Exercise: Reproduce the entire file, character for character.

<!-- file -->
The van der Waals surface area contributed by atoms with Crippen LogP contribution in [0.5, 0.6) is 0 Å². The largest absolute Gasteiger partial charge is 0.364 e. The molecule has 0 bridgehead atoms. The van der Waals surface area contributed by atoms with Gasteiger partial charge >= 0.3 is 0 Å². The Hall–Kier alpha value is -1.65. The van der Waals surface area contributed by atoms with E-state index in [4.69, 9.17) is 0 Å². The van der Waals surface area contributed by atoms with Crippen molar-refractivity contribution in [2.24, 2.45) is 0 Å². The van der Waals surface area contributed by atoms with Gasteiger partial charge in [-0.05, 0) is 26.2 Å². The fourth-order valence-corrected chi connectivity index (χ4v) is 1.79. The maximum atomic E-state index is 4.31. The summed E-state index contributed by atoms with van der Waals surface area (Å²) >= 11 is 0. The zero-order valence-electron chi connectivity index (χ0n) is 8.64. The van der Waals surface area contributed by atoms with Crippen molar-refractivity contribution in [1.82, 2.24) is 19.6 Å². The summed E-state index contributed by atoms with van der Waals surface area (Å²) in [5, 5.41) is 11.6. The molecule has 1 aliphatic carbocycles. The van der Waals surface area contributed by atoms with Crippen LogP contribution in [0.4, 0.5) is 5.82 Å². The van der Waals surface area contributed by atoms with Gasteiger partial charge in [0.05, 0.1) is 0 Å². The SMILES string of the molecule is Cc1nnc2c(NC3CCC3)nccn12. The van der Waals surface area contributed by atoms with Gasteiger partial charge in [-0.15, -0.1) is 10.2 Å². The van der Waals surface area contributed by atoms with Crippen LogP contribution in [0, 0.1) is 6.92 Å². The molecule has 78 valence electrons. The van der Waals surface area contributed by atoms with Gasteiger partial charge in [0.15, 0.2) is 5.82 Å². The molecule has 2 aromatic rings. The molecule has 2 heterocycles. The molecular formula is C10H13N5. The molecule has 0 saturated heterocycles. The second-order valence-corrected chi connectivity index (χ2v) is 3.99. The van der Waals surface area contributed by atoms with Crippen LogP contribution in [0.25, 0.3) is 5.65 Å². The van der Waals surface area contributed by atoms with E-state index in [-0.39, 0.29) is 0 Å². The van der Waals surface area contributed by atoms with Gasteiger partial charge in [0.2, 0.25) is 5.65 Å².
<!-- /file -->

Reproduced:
The van der Waals surface area contributed by atoms with Crippen LogP contribution in [0.5, 0.6) is 0 Å². The largest absolute Gasteiger partial charge is 0.364 e. The molecule has 0 bridgehead atoms. The van der Waals surface area contributed by atoms with Gasteiger partial charge >= 0.3 is 0 Å². The Hall–Kier alpha value is -1.65. The van der Waals surface area contributed by atoms with E-state index in [4.69, 9.17) is 0 Å². The van der Waals surface area contributed by atoms with Crippen molar-refractivity contribution in [2.24, 2.45) is 0 Å². The van der Waals surface area contributed by atoms with Gasteiger partial charge in [-0.05, 0) is 26.2 Å². The fourth-order valence-corrected chi connectivity index (χ4v) is 1.79. The maximum atomic E-state index is 4.31. The summed E-state index contributed by atoms with van der Waals surface area (Å²) >= 11 is 0. The zero-order valence-electron chi connectivity index (χ0n) is 8.64. The van der Waals surface area contributed by atoms with Crippen molar-refractivity contribution in [1.82, 2.24) is 19.6 Å². The summed E-state index contributed by atoms with van der Waals surface area (Å²) in [5, 5.41) is 11.6. The molecule has 1 aliphatic carbocycles. The van der Waals surface area contributed by atoms with Crippen LogP contribution in [0.4, 0.5) is 5.82 Å². The van der Waals surface area contributed by atoms with Gasteiger partial charge in [0.05, 0.1) is 0 Å². The SMILES string of the molecule is Cc1nnc2c(NC3CCC3)nccn12. The van der Waals surface area contributed by atoms with Gasteiger partial charge in [-0.15, -0.1) is 10.2 Å². The van der Waals surface area contributed by atoms with Crippen LogP contribution in [0, 0.1) is 6.92 Å². The molecule has 78 valence electrons. The van der Waals surface area contributed by atoms with Gasteiger partial charge in [0.15, 0.2) is 5.82 Å². The molecule has 2 aromatic rings. The molecule has 2 heterocycles. The molecular formula is C10H13N5. The molecule has 0 saturated heterocycles. The second-order valence-corrected chi connectivity index (χ2v) is 3.99. The van der Waals surface area contributed by atoms with Crippen LogP contribution in [0.25, 0.3) is 5.65 Å². The van der Waals surface area contributed by atoms with E-state index in [-0.39, 0.29) is 0 Å². The van der Waals surface area contributed by atoms with Gasteiger partial charge in [0.2, 0.25) is 5.65 Å².